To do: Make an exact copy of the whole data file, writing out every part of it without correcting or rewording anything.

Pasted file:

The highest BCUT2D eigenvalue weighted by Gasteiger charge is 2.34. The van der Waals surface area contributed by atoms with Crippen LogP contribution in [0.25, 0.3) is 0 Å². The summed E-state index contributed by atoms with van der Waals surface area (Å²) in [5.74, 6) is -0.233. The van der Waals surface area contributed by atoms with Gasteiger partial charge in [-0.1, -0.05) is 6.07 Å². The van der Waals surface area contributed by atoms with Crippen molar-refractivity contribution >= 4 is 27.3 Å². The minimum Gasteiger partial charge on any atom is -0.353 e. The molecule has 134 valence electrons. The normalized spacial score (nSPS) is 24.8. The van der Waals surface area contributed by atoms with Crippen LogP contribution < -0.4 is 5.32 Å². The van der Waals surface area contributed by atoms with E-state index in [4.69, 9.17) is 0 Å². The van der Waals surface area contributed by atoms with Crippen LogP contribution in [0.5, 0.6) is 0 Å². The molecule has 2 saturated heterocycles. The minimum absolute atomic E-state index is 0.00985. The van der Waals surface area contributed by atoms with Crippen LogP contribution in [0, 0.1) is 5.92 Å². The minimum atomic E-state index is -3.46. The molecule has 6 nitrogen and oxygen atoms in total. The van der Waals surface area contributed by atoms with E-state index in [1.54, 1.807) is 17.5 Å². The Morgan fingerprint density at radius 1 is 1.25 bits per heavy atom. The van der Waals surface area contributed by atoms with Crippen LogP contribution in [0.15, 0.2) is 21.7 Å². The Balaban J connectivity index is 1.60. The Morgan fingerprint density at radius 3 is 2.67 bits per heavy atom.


The highest BCUT2D eigenvalue weighted by Gasteiger charge is 2.34. The van der Waals surface area contributed by atoms with Crippen LogP contribution in [0.25, 0.3) is 0 Å². The summed E-state index contributed by atoms with van der Waals surface area (Å²) in [5.74, 6) is -0.233. The van der Waals surface area contributed by atoms with Gasteiger partial charge in [-0.1, -0.05) is 6.07 Å². The van der Waals surface area contributed by atoms with Crippen molar-refractivity contribution >= 4 is 27.3 Å². The minimum Gasteiger partial charge on any atom is -0.353 e. The molecule has 134 valence electrons. The normalized spacial score (nSPS) is 24.8. The van der Waals surface area contributed by atoms with Crippen LogP contribution < -0.4 is 5.32 Å². The van der Waals surface area contributed by atoms with E-state index in [4.69, 9.17) is 0 Å². The van der Waals surface area contributed by atoms with Crippen LogP contribution in [0.5, 0.6) is 0 Å². The molecule has 2 saturated heterocycles. The minimum absolute atomic E-state index is 0.00985. The van der Waals surface area contributed by atoms with Crippen LogP contribution in [0, 0.1) is 5.92 Å². The minimum atomic E-state index is -3.46. The molecule has 6 nitrogen and oxygen atoms in total. The van der Waals surface area contributed by atoms with E-state index in [1.54, 1.807) is 17.5 Å². The Morgan fingerprint density at radius 1 is 1.25 bits per heavy atom. The van der Waals surface area contributed by atoms with Crippen LogP contribution in [0.15, 0.2) is 21.7 Å². The Balaban J connectivity index is 1.60. The Morgan fingerprint density at radius 3 is 2.67 bits per heavy atom.